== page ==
What is the Dow Jones Industrial Average (DJIA)?
The Dow Jones Industrial Average (DJIA) is a stock market index that tracks 30 large and publicly traded U.S. companies.
The DJIA, sometimes simply referred to as “the Dow”, is one of the oldest and most-watched benchmarks for the U.S. stock market.
Overview of the Dow
The Dow Jones Industrial Average was created in 1896 by Charles Dow, co-founder of the Dow Jones & Company and founding editor of The Wall Street Journal.
Originally consisting of just 12 industrial stocks, the index has evolved over time to reflect the changes that the U.S. economy has experienced.
7 Key Features of the DJIA
- It tracks 30 major U.S. companies trading on the New York Stock Exchange and NASDAQ. The components span across various industries excluding utilities and transportation.
- The index serves as a proxy for the broader health and direction of the U.S. stock market and economy.
- It is a price-weighted index, meaning stocks with higher per-share prices are given greater weight in the index.
- The composition of the DJIA changes over time as companies become less relevant or impactful. Stocks are added and removed from the index based on the decisions made by a selection committee.
- On average, the Dow components are changed only every two to three years. Changes are rare.
- The price of the index is calculated by adding the per-share prices of the 30 stocks and dividing the sum by the Dow Divisor. The divisor allows the index to adjust for corporate actions like stock splits.
- The DJIA is owned, managed, and published by the S&P Dow Jones Indices company, a joint venture between S&P Global and the CME Group.
The DJIA Stocks/Components
The DJIA has evolved greatly since its inception back in 1896, when it tracked only 12 industrial stocks. It expanded to 20 stocks in 1916 and grew to its current 30 components in 1928.
These are the 30 companies currently in the DJIA as of October 2023:
Johnson & Johnson
Procter & Gamble
JP Morgan Chase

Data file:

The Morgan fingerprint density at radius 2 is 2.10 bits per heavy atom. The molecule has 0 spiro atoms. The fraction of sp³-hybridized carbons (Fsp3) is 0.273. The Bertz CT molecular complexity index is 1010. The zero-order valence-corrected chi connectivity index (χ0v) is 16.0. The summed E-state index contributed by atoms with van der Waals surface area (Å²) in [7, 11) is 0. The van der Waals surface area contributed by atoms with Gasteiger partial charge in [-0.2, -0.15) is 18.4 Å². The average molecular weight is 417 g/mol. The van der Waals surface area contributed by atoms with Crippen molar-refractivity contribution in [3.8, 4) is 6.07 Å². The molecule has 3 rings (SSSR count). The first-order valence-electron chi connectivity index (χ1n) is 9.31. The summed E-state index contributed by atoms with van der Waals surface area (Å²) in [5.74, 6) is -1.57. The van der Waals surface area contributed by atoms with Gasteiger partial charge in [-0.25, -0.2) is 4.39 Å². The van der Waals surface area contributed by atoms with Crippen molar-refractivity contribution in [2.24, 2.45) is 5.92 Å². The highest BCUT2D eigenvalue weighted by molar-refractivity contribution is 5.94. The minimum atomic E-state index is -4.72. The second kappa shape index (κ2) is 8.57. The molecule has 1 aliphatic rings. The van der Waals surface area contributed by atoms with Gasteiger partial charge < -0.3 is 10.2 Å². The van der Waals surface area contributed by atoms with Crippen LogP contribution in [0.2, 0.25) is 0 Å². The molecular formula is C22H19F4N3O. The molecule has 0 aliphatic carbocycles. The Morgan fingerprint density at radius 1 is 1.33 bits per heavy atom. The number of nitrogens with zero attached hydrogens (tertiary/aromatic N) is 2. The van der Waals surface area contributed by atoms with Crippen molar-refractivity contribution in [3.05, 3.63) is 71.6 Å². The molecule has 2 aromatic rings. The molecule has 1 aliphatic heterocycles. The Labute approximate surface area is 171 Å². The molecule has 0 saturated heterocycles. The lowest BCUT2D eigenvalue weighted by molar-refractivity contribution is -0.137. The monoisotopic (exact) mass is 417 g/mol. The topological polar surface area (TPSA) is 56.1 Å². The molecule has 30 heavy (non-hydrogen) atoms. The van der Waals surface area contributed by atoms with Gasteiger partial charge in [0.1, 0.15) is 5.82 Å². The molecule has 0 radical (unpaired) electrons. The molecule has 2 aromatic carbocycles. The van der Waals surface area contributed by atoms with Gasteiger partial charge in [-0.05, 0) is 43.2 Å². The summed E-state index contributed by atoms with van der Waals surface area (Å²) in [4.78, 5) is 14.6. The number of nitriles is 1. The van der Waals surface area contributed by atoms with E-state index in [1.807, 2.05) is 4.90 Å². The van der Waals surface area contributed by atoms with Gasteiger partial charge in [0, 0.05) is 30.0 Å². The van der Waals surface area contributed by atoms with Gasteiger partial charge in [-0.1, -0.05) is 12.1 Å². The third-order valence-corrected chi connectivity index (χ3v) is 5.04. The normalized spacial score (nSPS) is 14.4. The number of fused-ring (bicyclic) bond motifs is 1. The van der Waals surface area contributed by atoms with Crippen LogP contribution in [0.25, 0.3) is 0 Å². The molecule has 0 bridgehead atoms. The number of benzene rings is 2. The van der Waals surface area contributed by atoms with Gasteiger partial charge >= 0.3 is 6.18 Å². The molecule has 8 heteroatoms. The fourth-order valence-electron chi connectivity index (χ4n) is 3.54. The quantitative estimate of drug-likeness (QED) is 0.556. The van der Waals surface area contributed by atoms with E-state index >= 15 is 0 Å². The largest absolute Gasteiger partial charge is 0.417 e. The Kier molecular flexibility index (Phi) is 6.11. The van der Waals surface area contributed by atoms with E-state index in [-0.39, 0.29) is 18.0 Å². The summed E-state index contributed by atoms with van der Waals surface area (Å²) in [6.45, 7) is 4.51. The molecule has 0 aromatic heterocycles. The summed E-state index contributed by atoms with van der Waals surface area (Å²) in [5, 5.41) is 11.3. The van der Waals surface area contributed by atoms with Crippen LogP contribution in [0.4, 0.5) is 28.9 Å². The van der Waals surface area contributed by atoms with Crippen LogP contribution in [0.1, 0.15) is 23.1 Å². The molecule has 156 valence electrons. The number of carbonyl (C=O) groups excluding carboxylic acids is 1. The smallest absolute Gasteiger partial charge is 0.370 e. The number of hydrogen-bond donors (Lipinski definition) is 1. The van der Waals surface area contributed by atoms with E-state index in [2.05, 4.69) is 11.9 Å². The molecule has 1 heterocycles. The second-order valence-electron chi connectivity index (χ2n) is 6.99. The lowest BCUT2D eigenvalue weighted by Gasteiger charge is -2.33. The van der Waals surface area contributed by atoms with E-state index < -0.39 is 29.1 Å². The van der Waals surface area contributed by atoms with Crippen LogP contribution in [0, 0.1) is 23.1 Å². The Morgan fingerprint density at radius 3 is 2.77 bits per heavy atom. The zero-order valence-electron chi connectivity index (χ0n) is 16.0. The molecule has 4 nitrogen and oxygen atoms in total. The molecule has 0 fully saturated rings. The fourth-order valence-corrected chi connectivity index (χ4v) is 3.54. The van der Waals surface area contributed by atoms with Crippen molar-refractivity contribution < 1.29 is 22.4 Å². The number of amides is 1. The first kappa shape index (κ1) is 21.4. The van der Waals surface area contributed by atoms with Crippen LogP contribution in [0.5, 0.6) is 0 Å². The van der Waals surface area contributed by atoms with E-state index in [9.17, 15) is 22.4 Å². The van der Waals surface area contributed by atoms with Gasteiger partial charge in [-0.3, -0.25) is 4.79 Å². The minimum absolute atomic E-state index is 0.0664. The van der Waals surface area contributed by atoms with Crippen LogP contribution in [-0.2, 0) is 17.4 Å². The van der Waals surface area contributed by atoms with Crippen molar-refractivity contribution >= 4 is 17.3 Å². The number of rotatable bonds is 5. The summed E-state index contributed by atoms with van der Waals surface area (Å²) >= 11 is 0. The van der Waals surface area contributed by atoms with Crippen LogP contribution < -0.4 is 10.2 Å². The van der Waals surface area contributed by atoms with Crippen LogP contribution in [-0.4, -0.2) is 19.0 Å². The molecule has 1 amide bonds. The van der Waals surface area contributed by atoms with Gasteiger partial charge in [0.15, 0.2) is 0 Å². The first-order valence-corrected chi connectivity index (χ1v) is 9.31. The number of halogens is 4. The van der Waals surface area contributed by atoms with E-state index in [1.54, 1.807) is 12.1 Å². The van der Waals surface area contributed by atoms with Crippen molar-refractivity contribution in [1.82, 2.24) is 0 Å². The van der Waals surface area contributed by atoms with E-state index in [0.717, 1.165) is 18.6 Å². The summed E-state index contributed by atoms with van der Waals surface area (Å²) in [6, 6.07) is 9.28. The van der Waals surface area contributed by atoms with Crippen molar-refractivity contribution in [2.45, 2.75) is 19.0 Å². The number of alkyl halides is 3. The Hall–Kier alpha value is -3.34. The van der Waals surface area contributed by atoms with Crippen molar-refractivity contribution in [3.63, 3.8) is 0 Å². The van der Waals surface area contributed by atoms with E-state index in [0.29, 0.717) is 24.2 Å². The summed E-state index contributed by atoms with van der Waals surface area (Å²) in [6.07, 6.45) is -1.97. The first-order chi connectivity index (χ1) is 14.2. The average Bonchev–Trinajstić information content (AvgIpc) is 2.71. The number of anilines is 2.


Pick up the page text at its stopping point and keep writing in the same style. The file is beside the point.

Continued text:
Calculating the DJIA
Unlike other major stock indexes, the Dow Jones Industrial Average is not weighted by market capitalization. Rather, it is a price-weighted index, making it unique among its peers.
The DJIA value is calculated by:
- Adding up the per-share prices of all 30 component stocks.
- Dividing the resulting total by the Dow Divisor.
The Dow Divisor, which currently stands at around 0.15, is adjusted periodically to account for corporate actions like stock splits to maintain the price continuity of the index despite these modifications.
Due to its price-weighting methodology, stocks with higher per-share prices have an outsized impact on index movement. A $1 change in a $100 stock price equates to a 100-point move in the index.
Understanding the DJIA vs. Other Major Indexes
The DJIA is often compared to other major stock indexes like the S&P 500 and the NASDAQ Composite. Here are some key differences:
- The S&P 500 tracks the 500 largest U.S. stocks weighted by market cap. The NASDAQ Composite tracks nearly 3,000 stocks listed on the Nasdaq exchange. Both represent the broader market better than the narrower 30-component DJIA.
- The S&P 500 and NASDAQ are market cap-weighted indexes, while the DJIA is price-weighted.
- The DJIA underweights high-priced stocks like Apple (AAPL), which are major components of the S&P 500 and NASDAQ.